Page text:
One circus pass from Donovan Mitchell to Joe Ingles keys Utah Jazz’s fifth straight victory, 111-105 over the Detroit Pistons

Utah Jazz forward Bojan Bogdanovic (44) drives against Detroit Pistons guard Sviatoslav Mykhailiuk (19) during the first half of an NBA basketball game Saturday, March 7, 2020, in Detroit. (AP Photo/Duane Burleson)

Detroit • As Donovan Mitchell drove the lane from the right side with less than 30 second remaining and the Jazz up just three, he went down awkwardly, the ball coming out of his hands and bouncing away. He dived on the court to retrieve it, then fought off a defender’s attempt to snatch it from him, knowing that losing control would likely yield a transition bucket the other way.

As he sat on the floor, holding the ball, he caught a glimpse of Joe Ingles all alone, way over on the left side of the court, and lofted a pass his way. Ingles, with the shot clock running down, accelerated into the paint and dropped the ball off to big man Rudy Gobert, who was hacked and sent to the line for what would prove to be the game-clinching free throws.

No, the Jazz’s execution down the stretch on Saturday at Little Caesars Arena wasn’t always pretty, but it was just gritty enough to pull off a 111-105 victory, which gave Utah a sweep of its road trip, its fifth win in a row overall, and improved the team’s record to 41-22 on the season.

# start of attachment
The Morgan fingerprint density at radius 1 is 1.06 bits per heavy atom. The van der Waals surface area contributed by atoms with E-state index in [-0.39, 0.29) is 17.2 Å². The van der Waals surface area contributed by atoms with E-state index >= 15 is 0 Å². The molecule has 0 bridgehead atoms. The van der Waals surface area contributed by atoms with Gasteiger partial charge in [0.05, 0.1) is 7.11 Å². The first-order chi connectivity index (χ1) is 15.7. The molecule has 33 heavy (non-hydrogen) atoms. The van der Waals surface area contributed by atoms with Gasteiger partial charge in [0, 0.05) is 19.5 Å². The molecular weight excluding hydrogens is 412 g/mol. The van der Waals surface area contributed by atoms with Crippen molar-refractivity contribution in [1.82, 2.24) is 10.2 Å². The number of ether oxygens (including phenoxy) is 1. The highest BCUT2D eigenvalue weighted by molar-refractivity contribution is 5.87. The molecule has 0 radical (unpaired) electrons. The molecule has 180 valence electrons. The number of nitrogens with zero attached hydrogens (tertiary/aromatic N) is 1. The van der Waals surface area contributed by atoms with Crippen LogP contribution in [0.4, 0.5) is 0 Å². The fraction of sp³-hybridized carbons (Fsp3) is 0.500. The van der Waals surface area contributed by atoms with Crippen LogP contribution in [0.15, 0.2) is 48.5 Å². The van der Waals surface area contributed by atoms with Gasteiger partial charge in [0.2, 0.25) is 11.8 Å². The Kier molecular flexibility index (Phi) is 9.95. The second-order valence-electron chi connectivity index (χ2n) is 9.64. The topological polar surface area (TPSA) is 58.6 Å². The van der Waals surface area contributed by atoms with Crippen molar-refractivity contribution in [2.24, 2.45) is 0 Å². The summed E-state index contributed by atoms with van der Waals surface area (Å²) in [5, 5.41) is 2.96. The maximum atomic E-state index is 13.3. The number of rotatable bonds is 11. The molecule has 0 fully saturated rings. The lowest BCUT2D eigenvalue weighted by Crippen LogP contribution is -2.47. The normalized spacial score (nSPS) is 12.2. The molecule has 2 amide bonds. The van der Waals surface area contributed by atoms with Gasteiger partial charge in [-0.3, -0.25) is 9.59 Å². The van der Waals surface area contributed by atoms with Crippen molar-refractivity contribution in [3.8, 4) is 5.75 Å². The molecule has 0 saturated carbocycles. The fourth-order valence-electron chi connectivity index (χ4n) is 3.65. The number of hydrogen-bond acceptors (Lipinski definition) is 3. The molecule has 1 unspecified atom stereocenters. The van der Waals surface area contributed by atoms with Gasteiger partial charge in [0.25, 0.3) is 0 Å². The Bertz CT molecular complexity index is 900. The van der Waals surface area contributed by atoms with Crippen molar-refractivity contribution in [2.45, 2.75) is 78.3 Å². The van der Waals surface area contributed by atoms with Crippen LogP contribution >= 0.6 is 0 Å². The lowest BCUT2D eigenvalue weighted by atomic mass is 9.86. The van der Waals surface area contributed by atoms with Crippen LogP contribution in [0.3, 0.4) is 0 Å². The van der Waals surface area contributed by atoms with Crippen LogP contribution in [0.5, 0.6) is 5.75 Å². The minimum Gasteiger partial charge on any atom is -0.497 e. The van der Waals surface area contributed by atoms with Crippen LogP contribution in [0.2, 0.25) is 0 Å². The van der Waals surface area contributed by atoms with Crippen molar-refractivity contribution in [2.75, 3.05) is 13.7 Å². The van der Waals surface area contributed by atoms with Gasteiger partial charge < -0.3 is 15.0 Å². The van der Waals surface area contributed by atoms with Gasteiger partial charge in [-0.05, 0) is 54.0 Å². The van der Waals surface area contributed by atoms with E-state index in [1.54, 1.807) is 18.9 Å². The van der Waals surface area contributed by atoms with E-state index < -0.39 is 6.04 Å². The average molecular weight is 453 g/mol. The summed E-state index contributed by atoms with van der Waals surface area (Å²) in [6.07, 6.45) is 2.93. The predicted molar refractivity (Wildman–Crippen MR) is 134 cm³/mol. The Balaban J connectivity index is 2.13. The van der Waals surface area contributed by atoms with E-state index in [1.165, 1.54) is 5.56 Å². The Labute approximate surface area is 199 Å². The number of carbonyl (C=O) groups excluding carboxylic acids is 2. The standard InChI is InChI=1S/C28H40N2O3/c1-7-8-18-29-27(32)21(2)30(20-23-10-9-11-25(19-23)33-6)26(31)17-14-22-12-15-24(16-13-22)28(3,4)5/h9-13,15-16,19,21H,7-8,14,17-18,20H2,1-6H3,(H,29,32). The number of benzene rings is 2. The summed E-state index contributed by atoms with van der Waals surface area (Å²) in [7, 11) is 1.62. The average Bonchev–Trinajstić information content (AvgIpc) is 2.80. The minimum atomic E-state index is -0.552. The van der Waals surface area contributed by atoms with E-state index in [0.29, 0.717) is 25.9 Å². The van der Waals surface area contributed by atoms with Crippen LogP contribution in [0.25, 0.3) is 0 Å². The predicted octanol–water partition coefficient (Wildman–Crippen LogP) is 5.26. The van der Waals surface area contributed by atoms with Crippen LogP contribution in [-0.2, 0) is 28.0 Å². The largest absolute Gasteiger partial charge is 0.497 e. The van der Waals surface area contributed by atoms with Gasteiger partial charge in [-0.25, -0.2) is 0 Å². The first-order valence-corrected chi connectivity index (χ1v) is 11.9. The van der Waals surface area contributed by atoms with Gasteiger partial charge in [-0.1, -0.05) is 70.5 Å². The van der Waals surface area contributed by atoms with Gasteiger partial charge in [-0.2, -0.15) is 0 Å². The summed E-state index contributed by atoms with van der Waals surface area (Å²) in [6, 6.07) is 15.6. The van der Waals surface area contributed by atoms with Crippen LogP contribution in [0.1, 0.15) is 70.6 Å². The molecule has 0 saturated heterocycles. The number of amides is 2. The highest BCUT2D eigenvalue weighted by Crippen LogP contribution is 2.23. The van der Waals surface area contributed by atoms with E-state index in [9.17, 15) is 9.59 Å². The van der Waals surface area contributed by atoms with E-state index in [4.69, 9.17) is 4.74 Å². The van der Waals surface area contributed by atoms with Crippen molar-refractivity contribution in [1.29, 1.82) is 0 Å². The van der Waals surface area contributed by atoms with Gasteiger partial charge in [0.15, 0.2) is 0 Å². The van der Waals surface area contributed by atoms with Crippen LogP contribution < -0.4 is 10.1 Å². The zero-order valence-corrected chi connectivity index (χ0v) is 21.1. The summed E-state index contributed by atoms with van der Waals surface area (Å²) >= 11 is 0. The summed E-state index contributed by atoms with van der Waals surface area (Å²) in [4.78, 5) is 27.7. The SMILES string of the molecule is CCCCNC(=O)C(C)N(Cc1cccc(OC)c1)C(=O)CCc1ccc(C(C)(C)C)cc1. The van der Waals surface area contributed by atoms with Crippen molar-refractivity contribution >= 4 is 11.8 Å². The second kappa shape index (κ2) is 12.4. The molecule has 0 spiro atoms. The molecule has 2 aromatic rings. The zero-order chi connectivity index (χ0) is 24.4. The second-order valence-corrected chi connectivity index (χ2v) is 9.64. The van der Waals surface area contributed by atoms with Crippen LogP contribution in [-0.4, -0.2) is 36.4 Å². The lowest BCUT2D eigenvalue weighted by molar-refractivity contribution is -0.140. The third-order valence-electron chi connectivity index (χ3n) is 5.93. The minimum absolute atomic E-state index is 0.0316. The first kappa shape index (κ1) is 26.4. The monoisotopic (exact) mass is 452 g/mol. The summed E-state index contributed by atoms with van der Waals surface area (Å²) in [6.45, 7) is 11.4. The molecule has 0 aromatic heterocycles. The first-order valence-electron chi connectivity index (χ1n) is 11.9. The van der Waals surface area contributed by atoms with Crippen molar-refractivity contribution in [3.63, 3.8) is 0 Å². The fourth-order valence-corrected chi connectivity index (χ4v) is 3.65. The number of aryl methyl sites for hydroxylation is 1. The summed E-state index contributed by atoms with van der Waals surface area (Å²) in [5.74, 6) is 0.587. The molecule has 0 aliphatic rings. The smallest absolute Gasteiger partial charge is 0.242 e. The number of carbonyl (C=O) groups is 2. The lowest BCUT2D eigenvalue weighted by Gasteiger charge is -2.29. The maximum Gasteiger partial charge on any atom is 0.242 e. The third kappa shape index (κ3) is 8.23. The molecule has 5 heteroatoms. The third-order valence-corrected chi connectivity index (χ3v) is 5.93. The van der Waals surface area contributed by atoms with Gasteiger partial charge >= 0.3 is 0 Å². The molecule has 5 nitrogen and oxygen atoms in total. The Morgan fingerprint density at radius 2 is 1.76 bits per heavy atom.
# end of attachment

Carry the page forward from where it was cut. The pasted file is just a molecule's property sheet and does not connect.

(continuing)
Those are big plays. I think games sometimes tip on a loose ball, on a rebound, or someone hustling back on transition and making a play,” coach Quin Snyder said. “Donovan got to the floor and fought for the ball, and we were actually ready to call a timeout, but he was able to make a pretty amazing pass, actually, across the court to Joe. The important thing about that is you get a chance to not have to defend after a turnover, which is a lot harder.”

Mitchell confirmed he recognized the paramount importance of not turning the ball over on there — as what easily could have become a one-point game instead became five.

“I just tried to get to a stepback and I slipped. I knew where Joe was, so I knew if I got the ball I’d be able to get it there. It was just a matter of grabbing it,” Mitchell recalled. “Mike was telling me he was right next to me — I didn’t even hear him; I just had my eyes locked in on Joe. I knew there was like five seconds left [on the shot clock], so I figured if I hit him, he’d be at least able to get a shot off or do something with it.”

Conley remembered trying to get Mitchell’s attention, then watching in horror — and, subsequently, amazement — as Mitchell’s pass went to Ingles instead.

“I was like, ‘Don, Don, Don!’ I saw what he was looking at and was like, ‘There’s no way he’s about to throw this,’” Conley said. “He threw it all the way across the court and I was like, ‘Hat’s off to him.’ I don’t even know how he did that.”

Of course, the play, while certainly unique, wouldn’t have carried the same weight if not for a first-half blowout becoming a second-half competition.